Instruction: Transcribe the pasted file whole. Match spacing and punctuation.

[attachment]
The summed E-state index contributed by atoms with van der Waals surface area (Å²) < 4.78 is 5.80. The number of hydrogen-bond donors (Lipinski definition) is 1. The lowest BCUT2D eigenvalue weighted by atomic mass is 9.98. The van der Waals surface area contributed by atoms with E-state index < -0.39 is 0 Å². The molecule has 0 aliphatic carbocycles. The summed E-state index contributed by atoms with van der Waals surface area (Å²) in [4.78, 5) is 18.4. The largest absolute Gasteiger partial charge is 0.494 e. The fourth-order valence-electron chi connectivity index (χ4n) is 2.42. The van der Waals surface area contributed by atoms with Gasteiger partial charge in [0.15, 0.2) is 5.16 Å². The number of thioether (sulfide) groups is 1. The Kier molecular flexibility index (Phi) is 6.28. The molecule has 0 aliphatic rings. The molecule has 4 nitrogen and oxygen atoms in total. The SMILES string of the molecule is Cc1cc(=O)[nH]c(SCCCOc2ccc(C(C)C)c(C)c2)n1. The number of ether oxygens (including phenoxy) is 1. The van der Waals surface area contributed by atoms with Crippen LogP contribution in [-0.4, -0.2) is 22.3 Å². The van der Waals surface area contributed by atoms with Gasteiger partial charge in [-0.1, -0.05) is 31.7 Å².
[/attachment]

The summed E-state index contributed by atoms with van der Waals surface area (Å²) < 4.78 is 5.80. The number of hydrogen-bond donors (Lipinski definition) is 1. The lowest BCUT2D eigenvalue weighted by atomic mass is 9.98. The van der Waals surface area contributed by atoms with E-state index < -0.39 is 0 Å². The molecule has 0 aliphatic carbocycles. The summed E-state index contributed by atoms with van der Waals surface area (Å²) in [4.78, 5) is 18.4. The largest absolute Gasteiger partial charge is 0.494 e. The fourth-order valence-electron chi connectivity index (χ4n) is 2.42. The van der Waals surface area contributed by atoms with Gasteiger partial charge in [0.15, 0.2) is 5.16 Å². The number of thioether (sulfide) groups is 1. The Kier molecular flexibility index (Phi) is 6.28. The molecule has 0 aliphatic rings. The molecule has 4 nitrogen and oxygen atoms in total. The SMILES string of the molecule is Cc1cc(=O)[nH]c(SCCCOc2ccc(C(C)C)c(C)c2)n1. The number of ether oxygens (including phenoxy) is 1. The van der Waals surface area contributed by atoms with Crippen LogP contribution in [-0.4, -0.2) is 22.3 Å². The van der Waals surface area contributed by atoms with Gasteiger partial charge in [-0.1, -0.05) is 31.7 Å².